As Paul described his ministry, we are given an example par excellence of the active ministry a pastor should have. Here are five ways you should pray that your elders and especially your minister will bring the truth of God’s Word to bear on the life of your congregation in order to keep the wolves at bay. Pastors and elders should:

Be personal. In verse 20, Paul again states that he did not hold back when he says, “I did not shrink from declaring to you anything that was profitable, and teaching you publicly and from house to house.” Whether in a public gathering or home visitation, Paul would tell the Ephesians anything that was profitable for them to hear. He describes his ministry as going about them “proclaiming the kingdom” (v. 25). The minister of God is to apply, sometimes quite directly and personally, the Word of God to peoples’ lives.

Be committed. At this point, Paul was bound in chains—not those of a prison, but of his own spirit—to go to Jerusalem to testify for the gospel. He demonstrated this same commitment in Ephesus: “You yourselves know how I lived among you the whole time from the first day that I set foot in Asia” (v. 18). Even through tears and trials of opposition, he remained committed to bringing God’s Word to God’s people.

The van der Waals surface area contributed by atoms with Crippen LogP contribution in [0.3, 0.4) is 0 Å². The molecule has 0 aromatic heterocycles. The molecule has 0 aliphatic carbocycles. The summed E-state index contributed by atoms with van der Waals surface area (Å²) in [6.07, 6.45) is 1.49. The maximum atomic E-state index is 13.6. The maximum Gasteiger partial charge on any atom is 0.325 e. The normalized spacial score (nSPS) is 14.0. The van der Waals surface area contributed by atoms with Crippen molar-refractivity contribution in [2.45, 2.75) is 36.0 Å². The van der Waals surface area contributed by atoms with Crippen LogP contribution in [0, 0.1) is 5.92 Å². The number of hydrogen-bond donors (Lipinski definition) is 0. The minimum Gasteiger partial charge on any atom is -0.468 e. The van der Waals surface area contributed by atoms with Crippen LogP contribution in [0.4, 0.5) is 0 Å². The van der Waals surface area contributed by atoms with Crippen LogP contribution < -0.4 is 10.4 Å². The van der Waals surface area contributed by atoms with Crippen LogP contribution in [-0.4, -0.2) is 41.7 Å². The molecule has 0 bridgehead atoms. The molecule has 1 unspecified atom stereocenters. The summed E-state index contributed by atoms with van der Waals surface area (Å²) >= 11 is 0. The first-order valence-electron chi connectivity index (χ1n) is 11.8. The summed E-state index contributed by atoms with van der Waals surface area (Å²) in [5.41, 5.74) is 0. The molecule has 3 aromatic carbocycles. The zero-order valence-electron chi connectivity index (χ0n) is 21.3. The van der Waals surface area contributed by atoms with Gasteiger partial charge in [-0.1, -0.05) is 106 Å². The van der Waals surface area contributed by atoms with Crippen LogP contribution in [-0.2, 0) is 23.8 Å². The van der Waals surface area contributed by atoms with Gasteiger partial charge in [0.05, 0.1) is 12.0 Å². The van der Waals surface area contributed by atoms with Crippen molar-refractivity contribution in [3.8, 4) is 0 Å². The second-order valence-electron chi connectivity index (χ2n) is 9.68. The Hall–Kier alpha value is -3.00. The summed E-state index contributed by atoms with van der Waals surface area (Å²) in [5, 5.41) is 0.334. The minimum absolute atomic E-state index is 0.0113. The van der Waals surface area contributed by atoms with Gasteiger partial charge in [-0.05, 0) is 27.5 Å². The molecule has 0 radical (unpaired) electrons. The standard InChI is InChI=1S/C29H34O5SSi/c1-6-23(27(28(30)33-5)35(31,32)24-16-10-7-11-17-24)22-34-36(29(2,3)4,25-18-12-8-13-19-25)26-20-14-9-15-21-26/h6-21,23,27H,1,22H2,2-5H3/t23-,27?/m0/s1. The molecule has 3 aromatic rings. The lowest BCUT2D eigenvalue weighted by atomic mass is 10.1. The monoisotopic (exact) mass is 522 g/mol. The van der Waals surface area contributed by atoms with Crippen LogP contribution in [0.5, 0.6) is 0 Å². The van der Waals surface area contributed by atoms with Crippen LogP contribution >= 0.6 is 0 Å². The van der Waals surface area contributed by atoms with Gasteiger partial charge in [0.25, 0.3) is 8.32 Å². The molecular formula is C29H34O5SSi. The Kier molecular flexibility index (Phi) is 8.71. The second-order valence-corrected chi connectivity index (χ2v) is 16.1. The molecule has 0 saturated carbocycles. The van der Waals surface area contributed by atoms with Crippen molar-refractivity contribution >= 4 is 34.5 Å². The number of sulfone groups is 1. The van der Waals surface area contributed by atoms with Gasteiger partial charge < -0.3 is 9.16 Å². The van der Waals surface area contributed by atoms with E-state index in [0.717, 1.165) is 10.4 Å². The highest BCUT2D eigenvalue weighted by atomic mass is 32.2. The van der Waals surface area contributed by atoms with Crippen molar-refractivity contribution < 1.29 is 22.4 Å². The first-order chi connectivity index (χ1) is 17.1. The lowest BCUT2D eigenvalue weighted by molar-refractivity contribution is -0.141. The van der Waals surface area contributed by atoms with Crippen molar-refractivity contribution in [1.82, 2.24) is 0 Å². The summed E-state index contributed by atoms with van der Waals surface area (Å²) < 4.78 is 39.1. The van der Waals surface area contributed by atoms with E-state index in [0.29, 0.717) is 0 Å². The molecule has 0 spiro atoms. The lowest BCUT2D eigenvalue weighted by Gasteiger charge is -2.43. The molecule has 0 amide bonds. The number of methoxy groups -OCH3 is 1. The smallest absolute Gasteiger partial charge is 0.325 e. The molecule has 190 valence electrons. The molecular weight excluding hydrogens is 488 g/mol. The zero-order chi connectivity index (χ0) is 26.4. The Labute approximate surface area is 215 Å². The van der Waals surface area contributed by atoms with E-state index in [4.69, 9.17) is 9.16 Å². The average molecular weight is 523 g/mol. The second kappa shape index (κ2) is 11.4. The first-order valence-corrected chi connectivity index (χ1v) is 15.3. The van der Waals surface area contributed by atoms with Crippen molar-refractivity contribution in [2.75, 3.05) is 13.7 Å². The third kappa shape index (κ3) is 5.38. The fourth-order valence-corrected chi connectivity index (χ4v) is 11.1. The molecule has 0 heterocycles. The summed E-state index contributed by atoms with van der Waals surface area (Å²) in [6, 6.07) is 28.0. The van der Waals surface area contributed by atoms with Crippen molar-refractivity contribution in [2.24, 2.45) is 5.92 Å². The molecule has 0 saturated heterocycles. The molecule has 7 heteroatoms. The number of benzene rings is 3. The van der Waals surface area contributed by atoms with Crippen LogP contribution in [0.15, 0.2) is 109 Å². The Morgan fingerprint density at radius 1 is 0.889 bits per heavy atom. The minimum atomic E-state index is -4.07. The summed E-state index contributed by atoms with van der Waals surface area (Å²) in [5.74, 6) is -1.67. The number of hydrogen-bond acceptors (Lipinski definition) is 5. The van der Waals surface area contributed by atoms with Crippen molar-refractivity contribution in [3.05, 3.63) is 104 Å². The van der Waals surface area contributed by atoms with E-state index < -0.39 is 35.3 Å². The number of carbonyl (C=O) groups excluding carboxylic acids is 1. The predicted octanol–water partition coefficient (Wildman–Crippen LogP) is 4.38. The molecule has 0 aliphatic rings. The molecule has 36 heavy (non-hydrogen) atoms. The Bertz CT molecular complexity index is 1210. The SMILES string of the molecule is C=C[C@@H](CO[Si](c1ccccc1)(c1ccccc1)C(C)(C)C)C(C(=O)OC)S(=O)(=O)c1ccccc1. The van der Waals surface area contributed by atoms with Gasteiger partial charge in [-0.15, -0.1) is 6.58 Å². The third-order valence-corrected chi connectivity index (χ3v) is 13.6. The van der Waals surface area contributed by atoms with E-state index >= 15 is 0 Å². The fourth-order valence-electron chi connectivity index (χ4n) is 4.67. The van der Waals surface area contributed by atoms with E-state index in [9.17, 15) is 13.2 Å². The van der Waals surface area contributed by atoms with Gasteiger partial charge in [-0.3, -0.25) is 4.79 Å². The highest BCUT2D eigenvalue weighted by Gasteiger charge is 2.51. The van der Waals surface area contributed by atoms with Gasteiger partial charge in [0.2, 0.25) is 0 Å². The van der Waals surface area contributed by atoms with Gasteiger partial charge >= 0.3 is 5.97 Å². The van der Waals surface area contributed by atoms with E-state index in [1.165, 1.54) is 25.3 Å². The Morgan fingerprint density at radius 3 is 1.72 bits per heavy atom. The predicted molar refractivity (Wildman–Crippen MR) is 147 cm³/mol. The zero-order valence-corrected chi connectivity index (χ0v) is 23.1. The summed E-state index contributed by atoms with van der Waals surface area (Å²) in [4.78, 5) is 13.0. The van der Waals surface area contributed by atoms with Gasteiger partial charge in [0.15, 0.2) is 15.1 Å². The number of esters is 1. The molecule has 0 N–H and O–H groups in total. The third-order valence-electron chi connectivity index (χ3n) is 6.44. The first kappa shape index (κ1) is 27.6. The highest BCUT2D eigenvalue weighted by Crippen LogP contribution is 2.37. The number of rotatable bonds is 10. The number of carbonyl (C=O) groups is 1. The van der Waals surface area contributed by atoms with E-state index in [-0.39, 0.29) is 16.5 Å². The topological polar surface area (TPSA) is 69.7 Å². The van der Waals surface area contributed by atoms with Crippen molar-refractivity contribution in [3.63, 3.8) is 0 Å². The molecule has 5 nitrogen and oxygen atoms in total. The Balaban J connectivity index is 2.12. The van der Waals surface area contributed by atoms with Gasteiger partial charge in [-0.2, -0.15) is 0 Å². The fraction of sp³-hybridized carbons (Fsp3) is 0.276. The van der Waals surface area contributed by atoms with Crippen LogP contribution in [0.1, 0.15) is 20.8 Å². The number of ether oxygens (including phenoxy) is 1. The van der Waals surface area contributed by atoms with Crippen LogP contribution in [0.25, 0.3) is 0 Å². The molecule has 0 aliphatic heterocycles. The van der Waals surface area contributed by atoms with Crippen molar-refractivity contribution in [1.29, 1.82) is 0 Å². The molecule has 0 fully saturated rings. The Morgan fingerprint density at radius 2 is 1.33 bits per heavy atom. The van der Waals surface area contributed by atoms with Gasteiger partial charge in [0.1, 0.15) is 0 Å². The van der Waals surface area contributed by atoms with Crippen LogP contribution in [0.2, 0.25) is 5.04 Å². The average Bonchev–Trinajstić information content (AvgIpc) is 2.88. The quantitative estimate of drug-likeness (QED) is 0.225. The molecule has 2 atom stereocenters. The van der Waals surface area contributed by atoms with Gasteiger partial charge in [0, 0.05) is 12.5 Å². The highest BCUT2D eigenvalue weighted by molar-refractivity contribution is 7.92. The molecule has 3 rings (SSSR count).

Be sacrificial. Paul said, “I do not account my life of any value nor as precious to myself, if only I may finish my course and the ministry that I received from the Lord Jesus, to testify to the gospel of the grace of God” (v. 24). Later, he reminded the elders of Ephesus that he had worked hard in supporting himself, rather than asking for funds from this developing church.

Be loving. Paul again testified that for the three years he was in Ephesus, he “did not cease night or day to admonish everyone with tears” (v. 31). Truly he abounded in love for them, wanting them to grow in the Word so much that he cried over each individual. This mutual love was evident when he departed from the elders as they wept over him. He had sown the Word in love, and he reaped love in the relationship with this church.

Be uncompromising. Paul states in verse 26, “I am innocent of the blood of all of you.” He would not compromise the truth, as he told people what they needed to hear rather than what they wanted to hear.

These qualities are what differentiates true shepherds from the wolves that seek to imitate them. Pray that your church officers would be such men.

This article originally appeared here.

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Barry York was a church planter, academy administrator, and pastor for over two decades before recently assuming the role as Professor of Pastoral Theology at the Reformed Presbyterian Theological Seminary in Pittsburgh, PA. Barry and his wife, Miriam, were married in 1985. They have six children and one grandchild.